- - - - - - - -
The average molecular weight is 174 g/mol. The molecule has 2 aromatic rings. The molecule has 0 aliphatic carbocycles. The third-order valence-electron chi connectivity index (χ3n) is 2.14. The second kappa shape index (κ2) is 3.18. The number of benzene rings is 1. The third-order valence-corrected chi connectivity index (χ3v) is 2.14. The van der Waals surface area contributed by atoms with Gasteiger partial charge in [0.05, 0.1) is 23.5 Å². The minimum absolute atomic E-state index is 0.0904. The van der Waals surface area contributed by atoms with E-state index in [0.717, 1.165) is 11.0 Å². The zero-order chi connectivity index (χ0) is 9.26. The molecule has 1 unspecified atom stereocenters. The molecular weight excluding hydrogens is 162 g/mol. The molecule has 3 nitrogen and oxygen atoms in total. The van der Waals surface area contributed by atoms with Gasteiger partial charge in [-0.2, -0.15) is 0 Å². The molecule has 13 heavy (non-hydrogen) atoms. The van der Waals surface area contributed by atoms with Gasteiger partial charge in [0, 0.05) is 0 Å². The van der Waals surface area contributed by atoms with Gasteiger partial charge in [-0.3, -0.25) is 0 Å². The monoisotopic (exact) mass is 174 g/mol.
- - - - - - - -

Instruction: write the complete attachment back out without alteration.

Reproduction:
The average molecular weight is 174 g/mol. The molecule has 2 aromatic rings. The molecule has 0 aliphatic carbocycles. The third-order valence-electron chi connectivity index (χ3n) is 2.14. The second kappa shape index (κ2) is 3.18. The number of benzene rings is 1. The third-order valence-corrected chi connectivity index (χ3v) is 2.14. The van der Waals surface area contributed by atoms with Gasteiger partial charge in [0.05, 0.1) is 23.5 Å². The minimum absolute atomic E-state index is 0.0904. The van der Waals surface area contributed by atoms with E-state index in [0.717, 1.165) is 11.0 Å². The zero-order chi connectivity index (χ0) is 9.26. The molecule has 1 unspecified atom stereocenters. The molecular weight excluding hydrogens is 162 g/mol. The molecule has 3 nitrogen and oxygen atoms in total. The van der Waals surface area contributed by atoms with Gasteiger partial charge in [-0.2, -0.15) is 0 Å². The molecule has 13 heavy (non-hydrogen) atoms. The van der Waals surface area contributed by atoms with Gasteiger partial charge in [0, 0.05) is 0 Å². The van der Waals surface area contributed by atoms with Gasteiger partial charge in [-0.3, -0.25) is 0 Å². The monoisotopic (exact) mass is 174 g/mol.